Denver, Boulder, and Colorado Springs offer a variety of lodging options, from typical American chain motels to luxury hotels, cozy bed-and-breakfasts to inexpensive mom-and-pop independent motels, cabins to magnificent grande dame hotels.

The chains here are the same ones you see everywhere else in America: Best Western, Comfort, Days Inn, Embassy Suites, Hampton Inn, Hilton, Holiday Inn, Motel 6, Quality Inn, Sheraton, Super 8, Travelodge, and so on. They look just about the same as those found elsewhere, and have the same levels of service. In most cases their rooms are little more than boring boxes of various sizes, with beds and the appropriate plumbing and heating fixtures, and, if you're lucky, a decent view out the window. These chains, even the high-end ones like Hilton and Sheraton, are fine if you just want a place to sleep, and plan to take advantage of their swimming pools, exercise rooms, and other facilities. However, they do little to enhance your vacation experience or even to let you know you're in Colorado.

To make your lodging an integral part of your Colorado experience, we suggest choosing a historic property. We discuss numerous historic bed-and-breakfast inns in this guide, and--especially when you take into consideration the wonderful breakfasts most of them serve--the rates are fairly reasonable. Why spend $90 for a generic motel room, and then another $10 to $15 for breakfast, when for just a bit more you can sleep in a handsome, antique-decorated Victorian home and enjoy a home-cooked morning meal?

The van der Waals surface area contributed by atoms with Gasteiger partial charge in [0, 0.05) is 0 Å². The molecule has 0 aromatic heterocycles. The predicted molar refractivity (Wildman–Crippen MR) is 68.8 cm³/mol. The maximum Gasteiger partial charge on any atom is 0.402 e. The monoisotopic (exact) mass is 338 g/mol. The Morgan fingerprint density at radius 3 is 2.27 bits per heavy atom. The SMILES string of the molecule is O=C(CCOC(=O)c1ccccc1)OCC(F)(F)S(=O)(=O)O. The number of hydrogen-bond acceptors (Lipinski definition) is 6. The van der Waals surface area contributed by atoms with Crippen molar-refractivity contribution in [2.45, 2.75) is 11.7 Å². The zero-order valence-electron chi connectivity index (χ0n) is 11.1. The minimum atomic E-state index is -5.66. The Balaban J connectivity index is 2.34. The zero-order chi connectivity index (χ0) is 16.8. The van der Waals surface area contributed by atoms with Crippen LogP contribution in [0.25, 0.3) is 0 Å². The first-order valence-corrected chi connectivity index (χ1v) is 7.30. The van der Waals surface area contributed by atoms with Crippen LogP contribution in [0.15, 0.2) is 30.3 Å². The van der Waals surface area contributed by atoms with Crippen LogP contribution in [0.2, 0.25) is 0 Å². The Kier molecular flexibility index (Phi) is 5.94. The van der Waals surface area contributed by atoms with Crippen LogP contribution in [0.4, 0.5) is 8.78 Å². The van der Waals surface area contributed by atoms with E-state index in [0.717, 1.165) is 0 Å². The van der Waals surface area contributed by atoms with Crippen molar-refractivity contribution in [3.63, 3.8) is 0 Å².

This area of Colorado also has several magnificent but pricey historic hotels, including the absolutely wonderful Brown Palace in Denver and the family-friendly Broadmoor in Colorado Springs. These hotels are as much attractions as they are lodgings. Other accommodations choices here include cabins and a handful of small independent motels. Both are usually fairly inexpensive, although they often lack the facilities, such as pools, spas, and exercise equipment, that you'll find in most chains. We still prefer the cabins and independents, though, because they're often a very good value and the rooms usually have at least some personality; and the cabins, although sometimes a bit primitive, are often in beautiful settings.


House-swapping is becoming a more popular and viable means of travel; you stay in their place, they stay in yours, and you both get an authentic and personal view of the area, the opposite of the escapist retreat that many hotels offer. Try HomeLink International (, the largest and oldest home-swapping organization, founded in 1952, with over 11,000 listings worldwide ($75 for a yearly membership). ($50 for 6,000 listings) and ($69 for over 10,000 listings) are also reliable. Many travelers find great housing swaps on Craigslist (, too, though the offerings cannot be vetted or vouched for. Swap at your own risk.

Note: This information was accurate when it was published, but can change without notice. Please be sure to confirm all rates and details directly with the companies in question before planning your trip.